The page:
Jamie Moldafsky, WG’89, sees herself as the ultimate customer champion for one of America’s biggest banks. To become the chief marketing officer at Wells Fargo, she has taken chances and great leaps in her career—working at American Express before going to a small private toy company, working abroad then running a business for Whirlpool in an industry in which she had never been prior, to her current C-suite spot. In that span, she also found time to get an executive MBA at Wharton—as well as start a family. Her career success reflects not a grand master plan, but her ability to be open-minded, to know herself and to leverage her strengths at work she’s enjoyed.

WHARTON MAGAZINE: In branding and marketing, companies refresh messages every so often. In careers, when should we refresh personal brands?

JAMIE MOLDAFSKY: I do think generally you want to refresh your brand before it gets old, at the right point of “the curve.” When you’re right at the top of the curve, there’s a point at which it’s going to fall off a little, and you want to change before it falls off. It’s the same way with careers, at least for me. You clearly have a learning curve when you’re in a new role and so you want to be there through your learning curve and you want to be there when you’re at your high performance because that’s when you’re of most value to your company. But there’s this window where you know that you’re loving what you’re doing, but six months or a year from now, if you’re not loving what you’re doing, you’re going to be bored. And that’s the right time to move.

WM: How has that worked for you?

MOLDAFSKY: I’ve been really lucky. I get to experience new things as part of what I do all the time, and that keeps me engaged and excited about what I do. I’ve never sat in a role that hasn’t changed for more than probably a year. … Part of it is I seek it out.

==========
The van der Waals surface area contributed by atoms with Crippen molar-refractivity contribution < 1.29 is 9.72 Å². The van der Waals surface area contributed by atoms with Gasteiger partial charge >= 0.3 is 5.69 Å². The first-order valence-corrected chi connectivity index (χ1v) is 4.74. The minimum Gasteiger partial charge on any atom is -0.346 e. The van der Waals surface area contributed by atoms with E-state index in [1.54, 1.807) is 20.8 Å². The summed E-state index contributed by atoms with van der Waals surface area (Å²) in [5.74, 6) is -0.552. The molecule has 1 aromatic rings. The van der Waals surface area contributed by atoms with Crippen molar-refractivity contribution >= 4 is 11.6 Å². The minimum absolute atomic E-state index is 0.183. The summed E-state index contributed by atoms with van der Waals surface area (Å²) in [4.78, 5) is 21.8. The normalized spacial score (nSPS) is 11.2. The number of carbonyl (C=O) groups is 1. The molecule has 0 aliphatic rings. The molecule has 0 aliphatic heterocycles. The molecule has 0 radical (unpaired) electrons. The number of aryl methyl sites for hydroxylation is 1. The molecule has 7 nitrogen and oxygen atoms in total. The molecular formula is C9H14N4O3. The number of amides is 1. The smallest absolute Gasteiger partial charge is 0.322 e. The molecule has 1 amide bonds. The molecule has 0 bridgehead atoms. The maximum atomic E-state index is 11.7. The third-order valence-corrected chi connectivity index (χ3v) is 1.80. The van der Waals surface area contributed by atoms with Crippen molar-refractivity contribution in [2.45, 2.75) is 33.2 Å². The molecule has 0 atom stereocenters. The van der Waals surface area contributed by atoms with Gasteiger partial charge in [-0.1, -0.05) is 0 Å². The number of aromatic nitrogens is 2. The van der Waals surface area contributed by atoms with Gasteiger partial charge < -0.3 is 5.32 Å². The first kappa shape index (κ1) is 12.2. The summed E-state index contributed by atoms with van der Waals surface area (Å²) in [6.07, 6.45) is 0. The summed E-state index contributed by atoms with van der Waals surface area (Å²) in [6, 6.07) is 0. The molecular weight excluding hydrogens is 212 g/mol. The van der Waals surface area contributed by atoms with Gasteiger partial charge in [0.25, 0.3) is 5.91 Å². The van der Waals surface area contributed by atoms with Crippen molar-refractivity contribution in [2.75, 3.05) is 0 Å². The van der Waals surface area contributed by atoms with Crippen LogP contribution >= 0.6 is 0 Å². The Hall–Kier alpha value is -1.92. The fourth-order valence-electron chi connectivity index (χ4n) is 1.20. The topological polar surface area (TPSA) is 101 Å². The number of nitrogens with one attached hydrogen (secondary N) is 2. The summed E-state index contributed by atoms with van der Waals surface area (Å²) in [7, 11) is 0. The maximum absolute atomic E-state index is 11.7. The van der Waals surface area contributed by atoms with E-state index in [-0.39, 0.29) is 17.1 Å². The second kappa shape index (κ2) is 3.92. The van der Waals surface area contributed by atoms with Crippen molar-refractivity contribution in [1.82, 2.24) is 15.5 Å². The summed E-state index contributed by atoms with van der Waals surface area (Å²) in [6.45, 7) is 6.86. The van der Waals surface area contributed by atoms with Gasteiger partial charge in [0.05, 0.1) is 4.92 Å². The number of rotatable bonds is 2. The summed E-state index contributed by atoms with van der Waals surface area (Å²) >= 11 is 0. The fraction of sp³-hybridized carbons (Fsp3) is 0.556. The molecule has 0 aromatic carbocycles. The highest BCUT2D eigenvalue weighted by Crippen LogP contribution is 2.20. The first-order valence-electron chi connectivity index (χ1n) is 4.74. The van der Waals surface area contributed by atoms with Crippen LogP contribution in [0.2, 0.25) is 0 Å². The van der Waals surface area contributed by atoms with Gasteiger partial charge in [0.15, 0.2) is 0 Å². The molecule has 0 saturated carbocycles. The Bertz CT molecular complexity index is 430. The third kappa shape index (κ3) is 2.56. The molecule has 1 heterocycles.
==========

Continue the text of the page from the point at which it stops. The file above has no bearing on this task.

WM: How have you felt held back in your career as a woman?

MOLDAFSKY: I never thought of it as held back; I think of it as everyone has their challenges and everybody has things that they have to compensate for or be conscious of in how they engage and how they interact. That’s a common theme among all diversity conversations. There are so many ways in which people are different, and being in an inclusive environment is important. Some environments are more inclusive than others, and you have to figure out how to leverage what you do in a way that allows for it to be more inclusive.

WM: Do you have advice for current students or recent grads about work-life integration?

MOLDAFSKY: I had in some ways the benefit of not having kids until later, and so I was fairly established in my career and you could argue whether that makes it easier or harder. But I guess the advice I would have is to not think that there is only one right way to do it. It’s a little bit about having that optimism and that positive confidence to know that it will work out no matter what you choose, and that family and friends are critically important to being a “whole” leader.

I’d say [with] the exponential change in the world right now, you don’t know how to fully plan anyway. Nobody knows whether in five years 90 percent of the work force will work remotely, or people will be able to work three-day- a-week jobs … no one knows because it’s just going to change with technology and the nature of new companies, and different industries popping up with new models and cultures.

It’s not trying to predict what that future’s going to look like. Instead, it’s about being open to the fact that, if anything, there are going to be more options in the future versus fewer, and so doing what’s right is a very personal decision.

WM: Can women have it all?

MOLDAFSKY: What I always say to people is, “It’s all in your own head.” If “all” is defined as everything in your life being 100 percent, then, no, because you only have 100 percent. So the theory behind having it all suggests being home all the time with your kids, being at work all the time in a career that you love, being a partner to your partner all the time, and one can’t physically do it. So there is a tradeoff.

Having it all means being comfortable with the tradeoffs you’re making, and I think you can do that all the time. But you have to decide at each and every point in time what’s important to you and understand that the tradeoff doesn’t make you less successful.

WM: What Wharton knowledge do you still leverage?

MOLDAFSKY: Maybe this is partly because I did get the degree while I was working, [but] I think it gets incorporated every day in real time. A lot of it is a mindset and a way of thinking. Particularly with Wharton and the analytics background, for me what’s been great is being able to ground a lot of what I do and a lot of the leadership I provide into the financial side of things in the analytics, and yet still be able to lead in a way that enables me to move quickly and make decisions quickly. It’s a little bit of the 80/20. It’s not trying to take everything to 100 percent certainty if you don’t have to, but being sound and reasoned based on data and leveraging intuition and judgement as well.

Editor’s note: Read more about Wharton women and leadership  and access the five other individual Q&As in our cover article, “On, About & For More Leadership.”